Another touching experience was being able to see the Omaha and Utah Beaches, the two beaches where American troops landed. Being able to see Utah Beach at low tide and walking all the way out to the water and turning around was enough to put myself in the shoes of the soldiers. As I looked, I could see how far away the coast was and where the German defenses were located. I truly understood the hardship these brave young men had to face. One specific moment I remember vividly is going to the beaches for the first time. My expectations were that these beaches would be a place of remembrance, and I was confused about why the locals were having a “beach day” on them. At first, I thought this was very disrespectful, but then I was able to talk to my teacher. He explained to me a different perspective; he thought the troops who fought to liberate France would love to see this – this is what they fought for.
After looking at it from that point of view, it all made sense. It is because of sacrifices like those made by Private Freidinger that the locals are able to once again enjoy their beaches.
I also had the distinct honor of being able to have lunch at the 1st Division monument. I was able to locate Private Freidinger’s name on the monument. The monument is located near Omaha Beach in the general area where we believe Private Freidinger was shot and killed.
This experience also would not have been as powerful without the help of Private Freidinger’s niece, Brenda Kehrier. Through the process of researching Private Freidinger’s life and service, he has become part of my family as well.
1st Infantry Division; Records of the Adjutant General’s office, WWII Operations Reports 1940-1948, Record Group 407 (Box 5010); National Archives at College Park, College Park, MD.
1st Infantry Division; Records of the Adjutant General’s office, WWII Operations Reports 1940-1948, Record Group 407 (Box 5020); National Archives at College Park, College Park, MD.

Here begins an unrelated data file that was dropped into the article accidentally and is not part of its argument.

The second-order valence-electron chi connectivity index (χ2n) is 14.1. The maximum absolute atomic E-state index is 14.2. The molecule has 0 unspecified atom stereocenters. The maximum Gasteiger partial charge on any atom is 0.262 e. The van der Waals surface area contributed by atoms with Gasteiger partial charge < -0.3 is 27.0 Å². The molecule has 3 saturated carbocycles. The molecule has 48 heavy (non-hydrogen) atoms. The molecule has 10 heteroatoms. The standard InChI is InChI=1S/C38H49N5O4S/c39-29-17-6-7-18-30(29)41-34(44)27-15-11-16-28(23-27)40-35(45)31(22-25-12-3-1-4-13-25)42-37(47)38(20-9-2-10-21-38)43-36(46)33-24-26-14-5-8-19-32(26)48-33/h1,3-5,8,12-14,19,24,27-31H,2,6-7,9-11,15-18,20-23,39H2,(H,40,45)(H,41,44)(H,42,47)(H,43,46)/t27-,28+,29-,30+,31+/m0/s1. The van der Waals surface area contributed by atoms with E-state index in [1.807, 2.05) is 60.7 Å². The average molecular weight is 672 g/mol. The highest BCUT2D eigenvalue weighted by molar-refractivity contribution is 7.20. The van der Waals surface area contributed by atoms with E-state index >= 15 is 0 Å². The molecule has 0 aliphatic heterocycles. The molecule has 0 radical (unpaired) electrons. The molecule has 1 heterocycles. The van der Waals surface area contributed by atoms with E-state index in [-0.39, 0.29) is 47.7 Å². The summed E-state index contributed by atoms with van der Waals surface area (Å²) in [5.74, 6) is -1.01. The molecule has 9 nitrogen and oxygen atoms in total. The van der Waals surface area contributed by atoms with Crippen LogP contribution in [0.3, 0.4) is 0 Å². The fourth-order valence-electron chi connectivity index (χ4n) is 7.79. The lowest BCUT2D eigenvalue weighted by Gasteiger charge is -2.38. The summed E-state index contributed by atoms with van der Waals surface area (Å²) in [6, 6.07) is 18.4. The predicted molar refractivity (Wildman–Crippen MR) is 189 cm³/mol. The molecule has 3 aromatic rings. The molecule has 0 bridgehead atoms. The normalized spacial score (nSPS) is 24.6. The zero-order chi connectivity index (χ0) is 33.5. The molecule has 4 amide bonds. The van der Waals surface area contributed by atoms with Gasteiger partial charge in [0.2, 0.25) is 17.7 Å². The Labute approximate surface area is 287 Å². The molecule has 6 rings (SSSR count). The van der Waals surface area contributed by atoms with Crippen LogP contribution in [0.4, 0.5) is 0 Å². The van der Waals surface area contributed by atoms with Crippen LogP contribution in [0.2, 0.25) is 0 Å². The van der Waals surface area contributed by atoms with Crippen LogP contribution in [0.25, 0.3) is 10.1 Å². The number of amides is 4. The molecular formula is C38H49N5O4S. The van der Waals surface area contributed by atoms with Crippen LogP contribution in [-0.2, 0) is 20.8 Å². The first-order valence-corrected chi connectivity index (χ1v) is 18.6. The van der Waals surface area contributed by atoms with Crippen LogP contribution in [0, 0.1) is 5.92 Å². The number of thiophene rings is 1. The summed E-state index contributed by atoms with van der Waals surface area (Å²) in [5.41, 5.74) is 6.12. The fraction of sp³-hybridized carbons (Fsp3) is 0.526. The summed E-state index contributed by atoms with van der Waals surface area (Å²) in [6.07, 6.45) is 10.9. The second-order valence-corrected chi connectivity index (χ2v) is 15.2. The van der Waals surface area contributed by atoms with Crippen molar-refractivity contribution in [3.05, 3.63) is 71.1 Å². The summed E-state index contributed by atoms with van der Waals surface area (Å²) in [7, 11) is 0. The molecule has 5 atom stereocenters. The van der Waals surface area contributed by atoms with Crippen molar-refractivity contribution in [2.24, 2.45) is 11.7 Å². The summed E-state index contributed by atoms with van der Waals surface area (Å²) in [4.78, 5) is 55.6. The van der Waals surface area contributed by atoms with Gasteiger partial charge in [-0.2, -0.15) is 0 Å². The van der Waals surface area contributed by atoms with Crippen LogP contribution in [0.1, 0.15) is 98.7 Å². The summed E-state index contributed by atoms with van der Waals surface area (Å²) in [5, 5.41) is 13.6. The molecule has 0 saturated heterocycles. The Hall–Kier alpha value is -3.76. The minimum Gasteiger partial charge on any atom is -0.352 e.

1st Infantry Division; Records of the Adjutant General’s office, WWII Operations Reports 1940-1948, Record Group 407 (Box 5232); National Archives at College Park, College Park, MD.
1st Infantry Division; Records of the Adjutant General’s office, WWII Operations Reports 1940-1948, Record Group 407 (Box 5238); National Archives at College Park, College Park, MD.
1st Infantry Division; Records of the Adjutant General’s office, WWII Operations Reports 1940-1948, Record Group 407 (Box 5241); National Archives at College Park, College Park, MD.
1st Infantry Division; Records of the Adjutant General’s office, WWII Operations Reports 1940-1948, Record Group 407 (Box 5243); National Archives at College Park, College Park, MD.
Donald O. Freidinger, Individual Deceased Personnel File, Department of the Army.
Donald O. Freidinger, Official Military Personnel File, Department of the Army, RG 319, National Archives and Records Administration – St. Louis.
Freidinger family photos. c. 1923-1945. Courtesy of Brenda Kehrier.
Invasion of Omaha Beach. Photograph. June 1944. National Archives and Records Administration (320562). Image.
Michigan. Bay County. 1930 U.S. Census. Digital Images. ancestry.com
Michigan. Bay County. 1940 U.S. Census. Digital Images. ancestry.com
Pinconning Journal and Bay County News, Pinconning, Michigan, Wednesday, July 12, 1944, Volume 51, Number 28, page 1, column 2.
Brenda, Kehrier. Interview by the author. May 14, 2018.
Butterfield, George. Bay City Past and Present Centennial Edition. Bay City: Board of Education Bay City, Michigan.
“Donald O. Freidinger.” American Battle Monuments Commission. Accessed April 26. 2018 www.abmc.gov/node/408768#.W1pxn9JKiM8
McManus, John. The Dead and Those About to Die D-Day: The Big Red One at Omaha Beach. New York: NAL Caliber, 2014.